The Endorsement provides three distinct coverages, notably called “Coverage A,” “Coverage B,” and “Coverage C.” They are each triggered if, at the time of the loss, there is an ordinance or law that “regulates the demolition, construction or repair of buildings, or establishes zoning or land use requirements” and, as a result of that ordinance or law, it will cost more than the property policy would have paid in response to the loss. The three coverage enhancements only cover compliance with the minimum legal requirements. They do not pay for voluntary upgrades or even for the cost to follow recommended, but not mandated, actions or standards.

“Coverage A” responds to loss related to any undamaged portion of the building. You don’t choose “extra” monetary coverage. The basic insurance coverage remains as is, but if Coverage A is elected, the basic policy will cover the “loss in value of the undamaged portion of the building as a consequence of a requirement to comply with and ordinance or law that requires demolition of undamaged parts of the same building.” Without the “coverage extension,” the basic policy would not do so.

“Coverage B” covers the cost to “demolish and clear the site of undamaged parts of the same building as a consequence of a requirement to comply with an ordinance or law that requires demolition of such undamaged property.” One needs to select (and pay for) a chosen, stated amount of this “extra” coverage.

“Coverage C” is the “heart” of Ordinance or Law Endorsement. For that reason, we reproduce the Endorsement’s text that best explains it:

3. Coverage C – Increased Cost Of Construction Coverage

a. With respect to the building that has sustained covered direct physical damage, we will pay the increased cost to:

(1) Repair or reconstruct damaged portions of that building; and/or

(2) Reconstruct or remodel undamaged portions of that building, whether or not demolition is required;

when the increased cost is a consequence of a requirement to comply with the minimum standards of the ordinance or law.


(1) This coverage applies only if the restored or remodeled property is intended for similar occupancy as the current property, unless such occupancy is not permitted by zoning or land use ordinance or law.

(2) We will not pay for the increased cost of construction if the building is not repaired, reconstructed or remodeled.

Coverage C actually covers items that the underlying commercial property insurance policy does not. Unlike the underlying policy, Coverage C extends to: (a) the cost of excavations, grading, backfilling, and filling; (b) foundations; (c) pilings; and (d) underground pipes, flues, and drains.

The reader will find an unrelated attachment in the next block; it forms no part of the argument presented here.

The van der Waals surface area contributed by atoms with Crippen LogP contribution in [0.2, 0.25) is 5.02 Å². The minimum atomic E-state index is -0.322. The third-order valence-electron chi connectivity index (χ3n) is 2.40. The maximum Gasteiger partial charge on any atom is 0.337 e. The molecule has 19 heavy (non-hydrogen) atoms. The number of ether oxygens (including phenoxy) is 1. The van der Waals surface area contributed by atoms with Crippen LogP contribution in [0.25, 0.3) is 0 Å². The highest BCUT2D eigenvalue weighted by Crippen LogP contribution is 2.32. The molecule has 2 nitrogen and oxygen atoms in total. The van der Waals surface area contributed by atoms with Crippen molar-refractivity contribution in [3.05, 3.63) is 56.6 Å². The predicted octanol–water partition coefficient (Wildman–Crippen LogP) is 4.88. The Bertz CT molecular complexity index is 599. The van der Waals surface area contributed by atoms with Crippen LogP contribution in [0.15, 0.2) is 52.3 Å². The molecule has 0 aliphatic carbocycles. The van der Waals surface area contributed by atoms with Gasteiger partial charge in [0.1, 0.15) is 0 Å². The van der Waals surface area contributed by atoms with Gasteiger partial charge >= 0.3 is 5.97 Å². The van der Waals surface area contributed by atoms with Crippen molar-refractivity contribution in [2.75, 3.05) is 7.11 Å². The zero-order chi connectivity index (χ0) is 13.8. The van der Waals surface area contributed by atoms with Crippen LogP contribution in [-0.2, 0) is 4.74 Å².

As with Coverage B, the policyholder chooses the amount of coverage and pays a corresponding premium.

Ruminations is not competent to lead its readers into the weeds (i.e., the thickets of insurance). Our only goal is to sensitive all of us about the insurance terms we casually toss into our agreements (or mistakenly leave out of them). And speaking of “leaving things out,” here’s one you’ve never seen in an agreement written by us or by our colleagues, the “Ordinance or Law —Increased Period of Restoration” Endorsement (ISO Form CP 15 31). It adds coverage for loss of income or expense related to delays caused by the need to comply with new ordinances or laws. We often see agreements that require one party or the other to “obtain and maintain” Business Income and Extra Expense coverage, and sometimes also see agreements with a requirement to carry “Ordinance or Law” coverage, but never see any that mandate coverage of business income losses and extra expenses related to the “extended” time it might take to comply with those new legal building requirements.

Although it is overwhelmingly the case that parties are called upon to carry “replacement coverage,” has anyone ever seen an agreement that actually calls for “Ordinance or Law” say “how much”? After all, Coverages B and C are purchased to a specified limit and the concept of “replacement value” is inapplicable to those coverages.

If you are in a role that calls upon you to actually buy these coverages (and others), you’ll certainly be in touch with an insurance professional. We hope today’s posting will enhance your understanding of the coverages we’ve discussed. More importantly, however, if you just sit back behind the wizard’s curtain, as we do, and write edicts into agreements over which we lord, then today’s blog posting should be another warning that none of us should extend beyond our reach. Just as we are lease, mortgage, loan agreement, etc. professionals, there are insurance professionals out there. Adopt one.



  1. Excellent article and a good peak behind the insurance curtain